18 July 2019
Wyman Wong says his "Beijing, North Point" song and music video (right) are not calls for harmonious integration between Hong Kong and the mainland. Photo: Wyman Wong's Facebook page, YouTube
Wyman Wong says his "Beijing, North Point" song and music video (right) are not calls for harmonious integration between Hong Kong and the mainland. Photo: Wyman Wong's Facebook page, YouTube

How words failed a leading Cantopop lyricist

Cantopop lyricist Wyman Wong wishes he’d chosen his words more wisely. Wong apologized Friday for “misunderstanding” that arose from the controversial lyrics he wrote for Hacken Lee’s hit song “Beijing, North Point”. 

The song was posted on internet discussion boards as an example of efforts to promote harmony, prompting a backlash from critics who said it was patriotic propaganda.  

Wong’s apology for his “carelessness” on the issue shows just how hard it can be for Hong Kong entertainers to win over Hong Kong fans and avoid falling foul of mainland politics.

Criticism of the lyrics started mounting last week when netizens claimed it was designed to promote harmonious integration between Hong Kong and the mainland. The song, they said, was a tool to help Beijing to maintain stability in the city prior to the July 1 march for universal suffrage.   

Some said Wong, who has expressed anti-government views and support for the unofficial referendum last month, had betrayed Hong Kong people for personal gain across the border.

In the song, Beijing is seen as a reference to China and North Point to the area on Hong Kong Island. The first line goes: “Beijing, North Point, lovers together. They want to see each other.” It goes on to say: “Beijing and North Point made a wish at the Golden Bauhinia Plaza to melt the border through love.” It ends on the line: “Beijing and North Point are not far away and have no real anger for each other.”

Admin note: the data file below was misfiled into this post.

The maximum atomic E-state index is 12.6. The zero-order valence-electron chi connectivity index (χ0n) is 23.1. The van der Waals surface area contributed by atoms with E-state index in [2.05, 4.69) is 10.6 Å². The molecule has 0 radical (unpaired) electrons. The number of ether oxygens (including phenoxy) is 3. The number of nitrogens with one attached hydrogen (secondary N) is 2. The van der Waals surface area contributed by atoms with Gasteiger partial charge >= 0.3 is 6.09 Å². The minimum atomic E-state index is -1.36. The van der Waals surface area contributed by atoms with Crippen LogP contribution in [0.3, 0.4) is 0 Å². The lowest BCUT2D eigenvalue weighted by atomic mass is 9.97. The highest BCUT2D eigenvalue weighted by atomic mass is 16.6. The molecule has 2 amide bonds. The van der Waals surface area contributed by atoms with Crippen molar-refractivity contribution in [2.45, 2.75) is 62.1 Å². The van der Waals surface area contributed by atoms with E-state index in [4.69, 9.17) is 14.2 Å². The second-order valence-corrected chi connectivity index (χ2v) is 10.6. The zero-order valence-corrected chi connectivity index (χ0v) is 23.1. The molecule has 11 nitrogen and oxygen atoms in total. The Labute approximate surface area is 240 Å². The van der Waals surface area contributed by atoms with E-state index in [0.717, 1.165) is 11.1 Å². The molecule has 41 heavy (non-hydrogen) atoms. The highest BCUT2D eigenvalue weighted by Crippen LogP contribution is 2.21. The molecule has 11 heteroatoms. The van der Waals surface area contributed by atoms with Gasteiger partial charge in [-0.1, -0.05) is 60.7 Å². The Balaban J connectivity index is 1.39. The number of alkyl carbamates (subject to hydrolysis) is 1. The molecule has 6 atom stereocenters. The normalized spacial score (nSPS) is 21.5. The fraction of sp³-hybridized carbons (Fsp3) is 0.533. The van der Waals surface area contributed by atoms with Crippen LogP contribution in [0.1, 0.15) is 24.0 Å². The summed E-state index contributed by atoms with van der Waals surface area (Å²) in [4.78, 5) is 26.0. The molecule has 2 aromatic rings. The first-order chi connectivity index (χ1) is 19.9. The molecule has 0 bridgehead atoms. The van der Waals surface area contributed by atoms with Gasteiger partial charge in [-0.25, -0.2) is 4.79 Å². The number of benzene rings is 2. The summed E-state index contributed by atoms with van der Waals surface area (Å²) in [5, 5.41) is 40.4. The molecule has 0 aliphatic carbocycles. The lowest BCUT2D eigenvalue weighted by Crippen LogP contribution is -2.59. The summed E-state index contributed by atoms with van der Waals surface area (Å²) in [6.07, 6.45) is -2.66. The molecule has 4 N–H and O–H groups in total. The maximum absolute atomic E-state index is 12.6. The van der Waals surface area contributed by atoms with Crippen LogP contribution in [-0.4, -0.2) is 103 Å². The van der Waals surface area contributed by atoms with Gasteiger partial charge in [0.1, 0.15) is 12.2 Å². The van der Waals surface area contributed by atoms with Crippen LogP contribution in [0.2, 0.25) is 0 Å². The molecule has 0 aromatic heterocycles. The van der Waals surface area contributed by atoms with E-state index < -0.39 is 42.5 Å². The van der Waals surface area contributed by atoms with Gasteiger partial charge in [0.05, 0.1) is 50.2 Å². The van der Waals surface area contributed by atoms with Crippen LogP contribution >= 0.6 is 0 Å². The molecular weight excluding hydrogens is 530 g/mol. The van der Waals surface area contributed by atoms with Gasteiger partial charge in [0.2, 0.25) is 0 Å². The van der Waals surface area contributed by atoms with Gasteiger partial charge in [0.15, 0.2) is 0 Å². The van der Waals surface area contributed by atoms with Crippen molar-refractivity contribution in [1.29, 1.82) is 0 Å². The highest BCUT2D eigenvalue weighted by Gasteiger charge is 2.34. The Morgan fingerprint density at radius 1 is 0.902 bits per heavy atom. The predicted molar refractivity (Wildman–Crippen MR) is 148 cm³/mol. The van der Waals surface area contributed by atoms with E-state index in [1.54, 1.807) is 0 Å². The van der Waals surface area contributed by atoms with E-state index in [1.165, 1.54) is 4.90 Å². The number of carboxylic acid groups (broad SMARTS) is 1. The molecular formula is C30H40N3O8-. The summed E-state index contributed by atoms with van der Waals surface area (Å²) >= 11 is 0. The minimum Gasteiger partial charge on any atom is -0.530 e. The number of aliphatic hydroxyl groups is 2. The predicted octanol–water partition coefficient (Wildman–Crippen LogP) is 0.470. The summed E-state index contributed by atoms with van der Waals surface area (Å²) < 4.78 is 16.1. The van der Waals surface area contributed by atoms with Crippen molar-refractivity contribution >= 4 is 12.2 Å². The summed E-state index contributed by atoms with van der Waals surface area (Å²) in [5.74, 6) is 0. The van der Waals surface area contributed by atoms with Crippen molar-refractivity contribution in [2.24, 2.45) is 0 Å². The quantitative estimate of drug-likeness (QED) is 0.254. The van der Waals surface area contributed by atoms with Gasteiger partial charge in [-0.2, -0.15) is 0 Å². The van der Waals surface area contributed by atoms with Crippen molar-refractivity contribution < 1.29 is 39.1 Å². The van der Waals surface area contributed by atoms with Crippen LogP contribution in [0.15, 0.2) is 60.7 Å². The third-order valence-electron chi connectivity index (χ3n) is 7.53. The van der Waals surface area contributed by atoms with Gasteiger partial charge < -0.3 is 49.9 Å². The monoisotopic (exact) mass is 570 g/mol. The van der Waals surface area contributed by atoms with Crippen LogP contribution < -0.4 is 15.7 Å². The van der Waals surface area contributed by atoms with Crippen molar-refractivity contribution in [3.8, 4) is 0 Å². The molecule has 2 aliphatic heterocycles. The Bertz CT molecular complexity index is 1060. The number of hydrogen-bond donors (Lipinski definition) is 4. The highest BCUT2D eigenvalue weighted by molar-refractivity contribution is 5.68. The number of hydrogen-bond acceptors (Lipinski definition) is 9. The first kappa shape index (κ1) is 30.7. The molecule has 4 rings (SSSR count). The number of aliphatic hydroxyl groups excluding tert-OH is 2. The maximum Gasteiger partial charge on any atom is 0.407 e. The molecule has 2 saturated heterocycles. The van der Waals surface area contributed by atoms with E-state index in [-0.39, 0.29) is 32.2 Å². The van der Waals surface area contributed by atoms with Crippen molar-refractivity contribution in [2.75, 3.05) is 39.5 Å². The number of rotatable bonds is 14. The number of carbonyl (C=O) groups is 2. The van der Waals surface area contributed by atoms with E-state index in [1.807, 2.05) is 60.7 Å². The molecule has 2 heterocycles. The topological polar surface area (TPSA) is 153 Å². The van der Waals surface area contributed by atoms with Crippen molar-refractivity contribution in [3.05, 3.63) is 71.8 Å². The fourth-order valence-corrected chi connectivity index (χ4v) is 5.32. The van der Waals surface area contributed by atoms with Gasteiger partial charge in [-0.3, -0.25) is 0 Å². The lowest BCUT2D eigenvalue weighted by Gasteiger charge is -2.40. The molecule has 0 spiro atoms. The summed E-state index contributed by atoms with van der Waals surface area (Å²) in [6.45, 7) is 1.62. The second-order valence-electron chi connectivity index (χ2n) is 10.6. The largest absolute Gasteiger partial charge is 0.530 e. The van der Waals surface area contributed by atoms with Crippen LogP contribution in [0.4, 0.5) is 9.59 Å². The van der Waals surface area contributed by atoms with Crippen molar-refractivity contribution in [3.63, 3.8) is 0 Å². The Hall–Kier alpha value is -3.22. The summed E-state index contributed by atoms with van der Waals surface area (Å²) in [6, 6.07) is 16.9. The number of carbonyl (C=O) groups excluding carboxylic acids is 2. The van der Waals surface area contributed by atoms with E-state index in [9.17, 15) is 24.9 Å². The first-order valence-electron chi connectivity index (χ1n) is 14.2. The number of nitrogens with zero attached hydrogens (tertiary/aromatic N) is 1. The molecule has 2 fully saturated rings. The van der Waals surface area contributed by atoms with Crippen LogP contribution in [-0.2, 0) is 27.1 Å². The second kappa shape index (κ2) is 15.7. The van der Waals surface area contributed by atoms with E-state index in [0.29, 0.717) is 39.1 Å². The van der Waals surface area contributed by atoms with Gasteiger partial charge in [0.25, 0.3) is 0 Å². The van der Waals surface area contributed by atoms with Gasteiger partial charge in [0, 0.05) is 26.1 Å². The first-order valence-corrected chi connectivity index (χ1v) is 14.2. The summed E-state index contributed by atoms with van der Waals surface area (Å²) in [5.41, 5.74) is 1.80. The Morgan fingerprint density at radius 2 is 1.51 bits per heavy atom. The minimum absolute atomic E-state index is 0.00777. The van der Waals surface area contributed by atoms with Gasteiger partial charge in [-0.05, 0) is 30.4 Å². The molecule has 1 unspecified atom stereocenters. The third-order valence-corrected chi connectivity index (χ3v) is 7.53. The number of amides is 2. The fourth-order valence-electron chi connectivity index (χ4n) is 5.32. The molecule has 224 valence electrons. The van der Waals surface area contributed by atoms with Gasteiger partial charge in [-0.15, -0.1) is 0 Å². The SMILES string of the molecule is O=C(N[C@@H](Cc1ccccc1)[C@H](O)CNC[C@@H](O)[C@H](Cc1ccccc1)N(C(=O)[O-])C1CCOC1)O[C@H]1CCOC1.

Wong broke his silence on the issue Friday morning with a “No Ass-kissing” photo on his Instagram account.

He then said in a blog post that there are two issues for people to consider.

“The central government’s treatment of Hong Kong is one issue. The other that people from Hong Kong and China don’t need to be hostile to each other. ‘Beijing North Point’ is a song for race integration and was written when the Hong Kong people described Chinese tourists as locusts,” he said.

Wong said his lyrics did have a hidden meaning but they seem to have been misunderstood by the general public. But he also admitted that it wasn’t surprising that it was interpreted as a pro-Beijing song because the words did not contain enough hints for listeners.

He said he was ashamed and saddened that the song was being used by the government. He also insisted that he hadn’t changed his political position and supported the June referendum, which was held one month after the lyrics were written. “I need to hold my head high for my life,” he said, suggesting he will stand firm and not flatter Beijing.

Wong’s public stand contrasts with the politics-free nature of Hong Kong pop since 1997. Artists have become reliant on the mainland market and it can be too risky for them to give voice to desires for democracy or political reform.

Diva Kay Tse is an exception. Tse has been releasing political songs in the past few years, the only top-tier artist to publicly call for democracy in the city.

Prior to this year July 1 march, she released a new song with her partner Adrian Chow called “Egg and Lamb”, urging residents to pursue true democracy without fear, rather than be lambs who don’t step beyond the farm. It became the unofficial theme song for the July 1 march and the music video has had more than 500,000 views on YouTube since Monday.

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EJ Insight writer

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